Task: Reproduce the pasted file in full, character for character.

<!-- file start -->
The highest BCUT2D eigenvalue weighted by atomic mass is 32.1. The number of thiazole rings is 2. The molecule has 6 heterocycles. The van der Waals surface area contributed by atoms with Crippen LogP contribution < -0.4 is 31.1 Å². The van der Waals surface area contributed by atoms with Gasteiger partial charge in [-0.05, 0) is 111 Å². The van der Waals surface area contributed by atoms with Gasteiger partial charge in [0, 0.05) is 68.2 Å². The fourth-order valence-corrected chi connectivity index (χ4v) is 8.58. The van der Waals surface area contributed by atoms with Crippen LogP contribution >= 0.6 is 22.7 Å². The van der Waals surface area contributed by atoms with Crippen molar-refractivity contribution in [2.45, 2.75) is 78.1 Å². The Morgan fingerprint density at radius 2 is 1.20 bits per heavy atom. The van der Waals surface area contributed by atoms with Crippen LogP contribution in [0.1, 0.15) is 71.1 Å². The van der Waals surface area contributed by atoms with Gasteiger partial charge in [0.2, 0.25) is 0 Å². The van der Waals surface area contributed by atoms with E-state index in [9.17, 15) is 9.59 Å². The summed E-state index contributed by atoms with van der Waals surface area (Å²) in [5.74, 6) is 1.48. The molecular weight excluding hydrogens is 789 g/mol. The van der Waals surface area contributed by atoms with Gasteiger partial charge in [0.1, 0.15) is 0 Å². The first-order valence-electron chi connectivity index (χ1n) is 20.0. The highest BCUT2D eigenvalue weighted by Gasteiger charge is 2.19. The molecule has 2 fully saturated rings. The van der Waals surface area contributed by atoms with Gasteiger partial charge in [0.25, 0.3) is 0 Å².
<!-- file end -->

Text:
The highest BCUT2D eigenvalue weighted by atomic mass is 32.1. The number of thiazole rings is 2. The molecule has 6 heterocycles. The van der Waals surface area contributed by atoms with Crippen LogP contribution < -0.4 is 31.1 Å². The van der Waals surface area contributed by atoms with Gasteiger partial charge in [-0.05, 0) is 111 Å². The van der Waals surface area contributed by atoms with Gasteiger partial charge in [0, 0.05) is 68.2 Å². The fourth-order valence-corrected chi connectivity index (χ4v) is 8.58. The van der Waals surface area contributed by atoms with Crippen LogP contribution >= 0.6 is 22.7 Å². The van der Waals surface area contributed by atoms with Crippen molar-refractivity contribution in [2.45, 2.75) is 78.1 Å². The Morgan fingerprint density at radius 2 is 1.20 bits per heavy atom. The van der Waals surface area contributed by atoms with Crippen LogP contribution in [0.1, 0.15) is 71.1 Å². The van der Waals surface area contributed by atoms with Gasteiger partial charge in [0.2, 0.25) is 0 Å². The van der Waals surface area contributed by atoms with E-state index in [9.17, 15) is 9.59 Å². The summed E-state index contributed by atoms with van der Waals surface area (Å²) in [5.74, 6) is 1.48. The molecular weight excluding hydrogens is 789 g/mol. The van der Waals surface area contributed by atoms with Gasteiger partial charge in [0.1, 0.15) is 0 Å². The first-order valence-electron chi connectivity index (χ1n) is 20.0. The highest BCUT2D eigenvalue weighted by Gasteiger charge is 2.19. The molecule has 2 fully saturated rings. The van der Waals surface area contributed by atoms with Gasteiger partial charge in [0.25, 0.3) is 0 Å².